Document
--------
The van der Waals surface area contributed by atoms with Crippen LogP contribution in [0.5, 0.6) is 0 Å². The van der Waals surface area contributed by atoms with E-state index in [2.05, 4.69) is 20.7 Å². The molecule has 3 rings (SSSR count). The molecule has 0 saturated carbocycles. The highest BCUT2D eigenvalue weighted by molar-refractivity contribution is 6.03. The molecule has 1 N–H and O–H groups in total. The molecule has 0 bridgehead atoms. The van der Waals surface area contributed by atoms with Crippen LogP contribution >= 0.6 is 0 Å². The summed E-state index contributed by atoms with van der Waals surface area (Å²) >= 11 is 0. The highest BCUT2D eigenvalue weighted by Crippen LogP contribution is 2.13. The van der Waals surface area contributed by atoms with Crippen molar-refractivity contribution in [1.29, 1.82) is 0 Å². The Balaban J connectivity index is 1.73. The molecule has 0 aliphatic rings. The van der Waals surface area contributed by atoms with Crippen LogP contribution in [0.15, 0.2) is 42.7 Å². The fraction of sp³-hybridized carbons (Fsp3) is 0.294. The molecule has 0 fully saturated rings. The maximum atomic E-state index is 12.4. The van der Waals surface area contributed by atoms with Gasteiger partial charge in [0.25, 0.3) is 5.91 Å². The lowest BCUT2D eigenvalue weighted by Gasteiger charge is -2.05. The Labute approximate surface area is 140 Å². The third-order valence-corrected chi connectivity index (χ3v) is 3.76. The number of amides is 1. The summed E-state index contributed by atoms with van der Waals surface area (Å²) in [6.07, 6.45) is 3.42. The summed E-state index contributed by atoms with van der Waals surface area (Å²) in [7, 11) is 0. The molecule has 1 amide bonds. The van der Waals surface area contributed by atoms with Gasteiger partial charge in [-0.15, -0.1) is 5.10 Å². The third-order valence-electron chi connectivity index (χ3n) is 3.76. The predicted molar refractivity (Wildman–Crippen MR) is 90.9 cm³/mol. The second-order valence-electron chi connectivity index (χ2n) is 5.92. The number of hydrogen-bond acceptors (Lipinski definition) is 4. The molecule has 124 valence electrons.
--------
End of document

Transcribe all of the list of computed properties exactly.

The van der Waals surface area contributed by atoms with Crippen LogP contribution in [0.5, 0.6) is 0 Å². The van der Waals surface area contributed by atoms with E-state index in [2.05, 4.69) is 20.7 Å². The molecule has 3 rings (SSSR count). The molecule has 0 saturated carbocycles. The highest BCUT2D eigenvalue weighted by molar-refractivity contribution is 6.03. The molecule has 1 N–H and O–H groups in total. The molecule has 0 bridgehead atoms. The van der Waals surface area contributed by atoms with Crippen LogP contribution >= 0.6 is 0 Å². The summed E-state index contributed by atoms with van der Waals surface area (Å²) >= 11 is 0. The highest BCUT2D eigenvalue weighted by Crippen LogP contribution is 2.13. The van der Waals surface area contributed by atoms with Crippen molar-refractivity contribution in [1.29, 1.82) is 0 Å². The Balaban J connectivity index is 1.73. The molecule has 0 aliphatic rings. The van der Waals surface area contributed by atoms with Crippen LogP contribution in [0.15, 0.2) is 42.7 Å². The fraction of sp³-hybridized carbons (Fsp3) is 0.294. The molecule has 0 fully saturated rings. The maximum atomic E-state index is 12.4. The van der Waals surface area contributed by atoms with Gasteiger partial charge in [0.25, 0.3) is 5.91 Å². The lowest BCUT2D eigenvalue weighted by Gasteiger charge is -2.05. The Labute approximate surface area is 140 Å². The third-order valence-corrected chi connectivity index (χ3v) is 3.76. The number of amides is 1. The summed E-state index contributed by atoms with van der Waals surface area (Å²) in [6.07, 6.45) is 3.42. The summed E-state index contributed by atoms with van der Waals surface area (Å²) in [7, 11) is 0. The molecule has 1 amide bonds. The van der Waals surface area contributed by atoms with Gasteiger partial charge in [-0.15, -0.1) is 5.10 Å². The third-order valence-electron chi connectivity index (χ3n) is 3.76. The predicted molar refractivity (Wildman–Crippen MR) is 90.9 cm³/mol. The second-order valence-electron chi connectivity index (χ2n) is 5.92. The number of hydrogen-bond acceptors (Lipinski definition) is 4. The molecule has 124 valence electrons.